CIA, afraid of China exploiting OPM data, reportedly pulled spies from Beijing embassy

The U.S. may not formally scold China for stealing the data, because it does the same thing.

Anticipating fallout from the data breach at the Office of Personnel Management, the CIA reportedly pulled its officers from the U.S. Embassy in Beijing.

A U.S. official, who spoke to the paper on the condition of anonymity, said that the Central Intelligence Agency recalled its officers as a precautionary measure after hackers gained access in April to two different OPM databases containing federal employees’ names, addresses, Social Security numbers, and background-check forms, among other confidential information.

The Obama administration privately blames China for the attack and has characterized it as an act of political espionage. The White House has yet to publicly blame anyone for the intrusion.

The cybertheft affected roughly 21.5 million federal workers, or about seven percent of the U.S. population. In addition to personal information, hackers took an estimated 5.6 million fingerprint records.

According to the Post, the CIA became concerned that that the OPM database—specifically the background checks of State Department employees—could be used to identify its covert officers, who pose as diplomatic personnel in foreign embassies as cover for their intelligence missions.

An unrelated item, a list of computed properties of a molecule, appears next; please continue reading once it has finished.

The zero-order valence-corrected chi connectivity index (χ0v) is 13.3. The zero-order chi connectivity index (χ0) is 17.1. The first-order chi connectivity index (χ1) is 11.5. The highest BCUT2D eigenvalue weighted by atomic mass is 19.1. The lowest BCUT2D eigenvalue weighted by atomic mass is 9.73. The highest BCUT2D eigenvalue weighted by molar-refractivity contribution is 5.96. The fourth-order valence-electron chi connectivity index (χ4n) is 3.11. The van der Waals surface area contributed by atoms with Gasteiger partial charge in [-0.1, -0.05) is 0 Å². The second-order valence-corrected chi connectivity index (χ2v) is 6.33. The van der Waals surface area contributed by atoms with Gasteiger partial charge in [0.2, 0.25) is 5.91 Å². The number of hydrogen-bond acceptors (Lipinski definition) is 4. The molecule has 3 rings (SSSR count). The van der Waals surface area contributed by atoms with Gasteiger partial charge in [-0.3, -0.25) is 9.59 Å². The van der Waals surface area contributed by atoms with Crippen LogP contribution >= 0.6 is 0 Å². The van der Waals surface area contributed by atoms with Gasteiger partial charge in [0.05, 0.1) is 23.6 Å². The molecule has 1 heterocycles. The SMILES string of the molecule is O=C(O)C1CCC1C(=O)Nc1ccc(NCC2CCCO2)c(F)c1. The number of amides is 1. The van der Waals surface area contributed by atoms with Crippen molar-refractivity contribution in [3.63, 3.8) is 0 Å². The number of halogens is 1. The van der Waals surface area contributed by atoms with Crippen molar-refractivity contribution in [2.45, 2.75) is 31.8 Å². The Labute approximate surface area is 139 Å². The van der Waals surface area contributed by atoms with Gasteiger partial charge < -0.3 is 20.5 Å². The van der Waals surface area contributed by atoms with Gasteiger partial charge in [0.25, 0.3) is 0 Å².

The administration became worried that China would cross-reference the stolen personnel records with a list of Beijing embassy staff and spot embassy employees who didn’t appear in the stolen records, which largely excluded CIA personnel.

Officials have said that they fear the repercussions of the OPM data leaving Chinese hands. The records could be used to identify and blackmail undercover U.S. operatives or to coerce private citizens into spying for a foreign government. Beijing is known to use biometric data and other high-tech methods to scrutinize the identities of American travelers applying for visas. 

At a hearing on Tuesday, Director of National Intelligence James Clapper offered Republican lawmakers a simple explanation for why the White House hadn’t yet retaliated for the attacks: the U.S. engages in the same type of espionage and does not want to legally stigmatize it.

“We’re not bad at it,” said Clapper, who oversees the 17-member U.S. intelligence community.

President Barack Obama and Chinese President Xi Jinping announced a new cybercrime-prevention agreement last Friday designed to resolve disputes between the two countries over China’s reticence to assist in U.S. investigations. The two countries will form a working group to monitor their cooperative efforts, and they will also consult with experts to develop norms for cyberspace in keeping with the broader work of the United Nations.

Beijing continues to deny any involvement in the OPM hack, with Chinese officials repeatedly saying that their country opposes malicious hacking.

Photo via LeRoy N. Sanchez, Records Management/Media Services and Operations/U.S. Department of Energy/Wikimedia Commons (PD)

Dell Cameron

Dell Cameron

Dell Cameron was a reporter at the Daily Dot who covered security and politics. In 2015, he revealed the existence of an American hacker on the U.S. government's terrorist watchlist. He is a co-author of the Sabu Files, an award-nominated investigation into the FBI's use of cyber-informants. He became a staff writer at Gizmodo in 2017.